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Carbon Fibre in Cars: Concept or Future Megamarket?
Textiles Intelligence, May 2010, Pages: 5
Carbon fibre is a material consisting of extremely thin fibres. The fibres have diameters of around 0.005-0.010 mm, and they are composed mostly of carbon atoms.
The carbon atoms are bonded together in microscopic crystals which are more or less aligned parallel to the long axis of the fibre. This crystal alignment makes the fibre very strong for its size. To form a yarn, several thousand carbon fibres are twisted together. The yarn may then be used by itself or woven into a fabric.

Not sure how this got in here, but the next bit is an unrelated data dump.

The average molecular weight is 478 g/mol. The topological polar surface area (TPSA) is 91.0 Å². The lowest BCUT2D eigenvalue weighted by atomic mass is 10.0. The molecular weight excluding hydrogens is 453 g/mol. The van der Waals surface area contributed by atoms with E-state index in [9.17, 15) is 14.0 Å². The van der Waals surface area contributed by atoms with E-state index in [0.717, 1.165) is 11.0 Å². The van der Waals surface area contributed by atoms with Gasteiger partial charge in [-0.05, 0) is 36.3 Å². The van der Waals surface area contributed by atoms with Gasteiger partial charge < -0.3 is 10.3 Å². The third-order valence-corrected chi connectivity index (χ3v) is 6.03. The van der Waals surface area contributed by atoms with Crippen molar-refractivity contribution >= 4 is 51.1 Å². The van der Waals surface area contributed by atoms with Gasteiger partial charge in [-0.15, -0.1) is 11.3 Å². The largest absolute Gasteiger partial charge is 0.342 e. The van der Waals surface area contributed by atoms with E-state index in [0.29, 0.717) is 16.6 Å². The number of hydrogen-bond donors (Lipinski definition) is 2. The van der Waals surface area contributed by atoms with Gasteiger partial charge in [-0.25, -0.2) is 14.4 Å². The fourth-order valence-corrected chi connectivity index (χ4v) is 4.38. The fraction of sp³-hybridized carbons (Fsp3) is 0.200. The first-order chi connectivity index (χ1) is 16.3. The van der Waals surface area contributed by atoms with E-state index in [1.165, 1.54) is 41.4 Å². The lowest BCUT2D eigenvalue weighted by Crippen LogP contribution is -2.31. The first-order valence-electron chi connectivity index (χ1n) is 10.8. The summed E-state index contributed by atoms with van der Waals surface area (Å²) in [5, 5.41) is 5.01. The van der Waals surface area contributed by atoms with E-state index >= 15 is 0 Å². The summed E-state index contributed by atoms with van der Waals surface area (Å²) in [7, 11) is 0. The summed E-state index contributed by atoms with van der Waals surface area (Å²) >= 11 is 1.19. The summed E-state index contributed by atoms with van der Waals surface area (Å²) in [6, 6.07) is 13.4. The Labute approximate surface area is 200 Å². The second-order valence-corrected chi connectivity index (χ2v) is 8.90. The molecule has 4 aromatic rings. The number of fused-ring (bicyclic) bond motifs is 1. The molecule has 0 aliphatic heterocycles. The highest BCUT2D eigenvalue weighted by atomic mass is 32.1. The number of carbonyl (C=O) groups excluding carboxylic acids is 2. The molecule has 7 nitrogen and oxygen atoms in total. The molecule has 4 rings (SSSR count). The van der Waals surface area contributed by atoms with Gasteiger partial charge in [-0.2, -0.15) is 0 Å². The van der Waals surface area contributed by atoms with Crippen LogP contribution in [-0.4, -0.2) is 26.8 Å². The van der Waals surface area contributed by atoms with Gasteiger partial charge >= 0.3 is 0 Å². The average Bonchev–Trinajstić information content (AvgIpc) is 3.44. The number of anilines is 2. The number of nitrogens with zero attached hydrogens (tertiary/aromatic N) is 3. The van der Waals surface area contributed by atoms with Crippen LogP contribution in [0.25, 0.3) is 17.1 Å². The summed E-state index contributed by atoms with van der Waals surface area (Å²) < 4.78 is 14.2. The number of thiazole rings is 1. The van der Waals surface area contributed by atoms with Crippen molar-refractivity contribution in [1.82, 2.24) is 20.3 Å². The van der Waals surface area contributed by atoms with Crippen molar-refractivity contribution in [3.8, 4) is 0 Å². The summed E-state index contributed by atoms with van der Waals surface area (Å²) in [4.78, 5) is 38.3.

Furthermore, carbon fibre can be used to make so-called carbon fibre reinforced plastic (CFRP)—which forms the basis of carbon fibre parts currently used in aircraft, sports equipment and racing cars.
CFRP consists of carbon fibres or carbon fibre fabrics in combination with plastic resins to provide a material which has a high strength-to-weight ratio.
Also, the density of carbon fibre is considerably lower than the density of steel, making it ideal for applications requiring low weight, and ensuring its continuing success in aerospace applications.
WHAT IS CARBON FIBRE?
CARBON FIBRE IN AIRCRAFT: RAPID GROWTH
DRAWBACKS OF CARBON FIBRE
CARBON FIBRE IN THE AUTOMOTIVE SECTOR: POISED FOR RAPID EXPANSION
SGL and BMW
Toray and Mercedes-Benz
- Zoltek Automotive